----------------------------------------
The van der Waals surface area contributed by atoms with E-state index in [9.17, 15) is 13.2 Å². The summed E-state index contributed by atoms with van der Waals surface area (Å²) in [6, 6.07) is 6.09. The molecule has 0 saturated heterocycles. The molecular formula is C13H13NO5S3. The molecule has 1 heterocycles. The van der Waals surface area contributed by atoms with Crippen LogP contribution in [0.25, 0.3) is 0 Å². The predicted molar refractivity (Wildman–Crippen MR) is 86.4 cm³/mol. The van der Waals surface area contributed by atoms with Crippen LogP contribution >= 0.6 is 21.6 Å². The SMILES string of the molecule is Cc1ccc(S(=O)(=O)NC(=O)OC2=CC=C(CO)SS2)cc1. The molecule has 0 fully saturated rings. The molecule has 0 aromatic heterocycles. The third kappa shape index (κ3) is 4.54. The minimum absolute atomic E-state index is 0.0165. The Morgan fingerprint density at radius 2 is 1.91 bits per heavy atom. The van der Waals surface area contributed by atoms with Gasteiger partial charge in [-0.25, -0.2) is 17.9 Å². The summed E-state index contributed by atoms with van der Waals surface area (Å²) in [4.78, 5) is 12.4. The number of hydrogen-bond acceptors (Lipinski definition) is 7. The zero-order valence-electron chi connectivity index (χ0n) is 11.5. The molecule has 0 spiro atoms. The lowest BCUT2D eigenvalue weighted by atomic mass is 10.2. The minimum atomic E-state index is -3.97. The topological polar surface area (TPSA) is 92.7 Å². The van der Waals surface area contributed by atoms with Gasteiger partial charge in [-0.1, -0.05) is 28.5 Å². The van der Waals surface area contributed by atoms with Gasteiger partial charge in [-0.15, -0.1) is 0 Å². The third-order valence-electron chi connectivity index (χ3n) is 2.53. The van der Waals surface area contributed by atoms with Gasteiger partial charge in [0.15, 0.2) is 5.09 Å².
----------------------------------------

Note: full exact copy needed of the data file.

The van der Waals surface area contributed by atoms with E-state index in [9.17, 15) is 13.2 Å². The summed E-state index contributed by atoms with van der Waals surface area (Å²) in [6, 6.07) is 6.09. The molecule has 0 saturated heterocycles. The molecular formula is C13H13NO5S3. The molecule has 1 heterocycles. The van der Waals surface area contributed by atoms with Crippen LogP contribution in [0.25, 0.3) is 0 Å². The predicted molar refractivity (Wildman–Crippen MR) is 86.4 cm³/mol. The van der Waals surface area contributed by atoms with Crippen LogP contribution >= 0.6 is 21.6 Å². The SMILES string of the molecule is Cc1ccc(S(=O)(=O)NC(=O)OC2=CC=C(CO)SS2)cc1. The molecule has 0 fully saturated rings. The molecule has 0 aromatic heterocycles. The third kappa shape index (κ3) is 4.54. The minimum absolute atomic E-state index is 0.0165. The Morgan fingerprint density at radius 2 is 1.91 bits per heavy atom. The van der Waals surface area contributed by atoms with Gasteiger partial charge in [-0.25, -0.2) is 17.9 Å². The summed E-state index contributed by atoms with van der Waals surface area (Å²) in [4.78, 5) is 12.4. The number of hydrogen-bond acceptors (Lipinski definition) is 7. The zero-order valence-electron chi connectivity index (χ0n) is 11.5. The molecule has 0 spiro atoms. The lowest BCUT2D eigenvalue weighted by atomic mass is 10.2. The minimum atomic E-state index is -3.97. The topological polar surface area (TPSA) is 92.7 Å². The van der Waals surface area contributed by atoms with Gasteiger partial charge in [-0.1, -0.05) is 28.5 Å². The van der Waals surface area contributed by atoms with Gasteiger partial charge in [-0.15, -0.1) is 0 Å². The third-order valence-electron chi connectivity index (χ3n) is 2.53. The van der Waals surface area contributed by atoms with Gasteiger partial charge in [0.15, 0.2) is 5.09 Å².